The culture of responsible choices

SOUTHWEST ASIA (AFPN) -- As we make our way through and complete a Wingman Week here, I thought it fitting to share some thoughts on the wingman concept and the concept of the Culture of Responsible Choices, or CoRC.

The wingman concept was born in the war-torn skies over Europe during the First World War, where it was quickly learned flying solo against the enemy had dangerous consequences on both the offense and defense. Having a wingman meant there were two sets of eyes -- better than one; twice the firepower; someone to watch your vulnerable rear sector, your "six" or 6-o'clock position, when pressing an attack; a friendly face to stay with and protect as a damaged aircraft, or wounded pilot limped back toward friendly lines.

I'm glad the Air Force made a concerted effort in recent years to take this concept out of the operations realm and bring it into our daily lives as Airmen. The concept in combat makes perfect sense, but it also makes sense in our everyday lives and as we accomplish the more mundane day-to-day operations -- Airmen taking care of Airmen. A more recent addition to the wingman concept is the CoRC.

CoRC has a lot to do with individual actions, but also rings true in a groups. CoRC, initially conceived as a way to counter destructive behaviors of alcohol and drug abuse, has the potential for a much wider scope.

Let's examine the three key words of CoRC and place them in perspective for us as Airmen.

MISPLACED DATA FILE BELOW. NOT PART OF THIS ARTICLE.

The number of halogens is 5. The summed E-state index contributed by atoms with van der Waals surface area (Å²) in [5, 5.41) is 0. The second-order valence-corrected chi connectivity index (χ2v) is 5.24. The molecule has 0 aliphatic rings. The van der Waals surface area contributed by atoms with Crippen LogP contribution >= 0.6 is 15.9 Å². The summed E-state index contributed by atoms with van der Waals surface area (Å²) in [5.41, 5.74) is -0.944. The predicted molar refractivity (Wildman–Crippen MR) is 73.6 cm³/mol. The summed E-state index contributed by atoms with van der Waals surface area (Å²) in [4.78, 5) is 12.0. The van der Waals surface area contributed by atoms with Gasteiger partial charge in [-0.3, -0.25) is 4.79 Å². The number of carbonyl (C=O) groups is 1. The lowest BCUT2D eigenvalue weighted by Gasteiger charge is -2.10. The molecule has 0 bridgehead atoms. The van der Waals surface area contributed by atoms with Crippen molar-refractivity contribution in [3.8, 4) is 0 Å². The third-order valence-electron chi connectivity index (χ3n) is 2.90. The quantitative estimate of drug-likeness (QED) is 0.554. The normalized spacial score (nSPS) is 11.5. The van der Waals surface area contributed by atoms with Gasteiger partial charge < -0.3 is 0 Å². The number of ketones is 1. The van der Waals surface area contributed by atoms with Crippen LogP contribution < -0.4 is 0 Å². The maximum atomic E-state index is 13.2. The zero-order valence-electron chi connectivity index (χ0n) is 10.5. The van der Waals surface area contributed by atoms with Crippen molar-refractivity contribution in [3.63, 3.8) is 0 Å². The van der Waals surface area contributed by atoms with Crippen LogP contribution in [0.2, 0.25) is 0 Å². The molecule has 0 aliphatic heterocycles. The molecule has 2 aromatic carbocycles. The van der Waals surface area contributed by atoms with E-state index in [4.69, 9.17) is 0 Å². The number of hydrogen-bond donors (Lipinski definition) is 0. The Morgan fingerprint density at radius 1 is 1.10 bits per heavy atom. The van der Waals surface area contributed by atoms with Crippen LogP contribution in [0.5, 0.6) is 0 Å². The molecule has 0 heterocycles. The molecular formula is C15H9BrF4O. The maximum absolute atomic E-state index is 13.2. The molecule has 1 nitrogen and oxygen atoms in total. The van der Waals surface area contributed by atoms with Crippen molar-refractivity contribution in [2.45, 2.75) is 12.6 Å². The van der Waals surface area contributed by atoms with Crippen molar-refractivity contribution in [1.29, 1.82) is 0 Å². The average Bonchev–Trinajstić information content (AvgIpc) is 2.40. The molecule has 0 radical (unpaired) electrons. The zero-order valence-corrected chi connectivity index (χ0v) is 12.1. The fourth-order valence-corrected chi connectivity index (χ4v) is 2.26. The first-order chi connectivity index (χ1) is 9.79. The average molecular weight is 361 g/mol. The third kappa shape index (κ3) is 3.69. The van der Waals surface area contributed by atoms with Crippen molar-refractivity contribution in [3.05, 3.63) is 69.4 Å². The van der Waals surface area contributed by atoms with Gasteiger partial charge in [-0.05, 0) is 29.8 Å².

CULTURE - this is our set of ideas, values, methods, tactics that we as Airmen all have in common and sets us apart from others.

RESPONSIBLE - Webster uses words like: answerable, accountable for something in one's control or power, having the capacity for moral decisions.

CHOICE - the right or opportunity make a selection from a variety of options.

What does this mean to Airmen and what are we trying to achieve? We are trying to create a group of people dedicated to the nation's defense that when given the opportunity, will make the right and smart decision in line with our values of integrity, service and excellence for the good of the mission and the nation.

We are trying to get every Airman to think through his or her actions and anticipate the good and bad consequences, then act in the best interest for his or her personal safety and in the execution of the mission. Applying CoRC to everyday life and Air Force situations gives individual Airmen the chance to do the right thing for themselves, not just for substance abuse, such as binge drinking, driving drunk, or using drugs.

Here are some common examples of applying CoRC: not driving too fast for conditions, wearing seatbelts, using proper personal protective equipment when doing a job, following technical data, following regulations and instructions.

It really comes down to thinking before acting and anticipating the effects of personal actions, not only for yourself, but those around you. CoRC principles, applied by supervisors and leaders will reap tremendous benefits as we accomplish our demanding missions too.

Leaders, make the right and smart decisions for your fellow Airmen that will not endanger any of them or the ability to accomplish the mission. The benefits can be improved efficiency, preservation of mission essential assets, both materiel and personnel. In theory, if each and every wingman applies CoRC effectively we can drastically reduce negative consequences that befall too many of our Airmen.

So when we are out there doing the mission, or just doing the everyday things in life, let's take care of ourselves and our fellow wingmen: live the core values, think before you act and make responsible choices.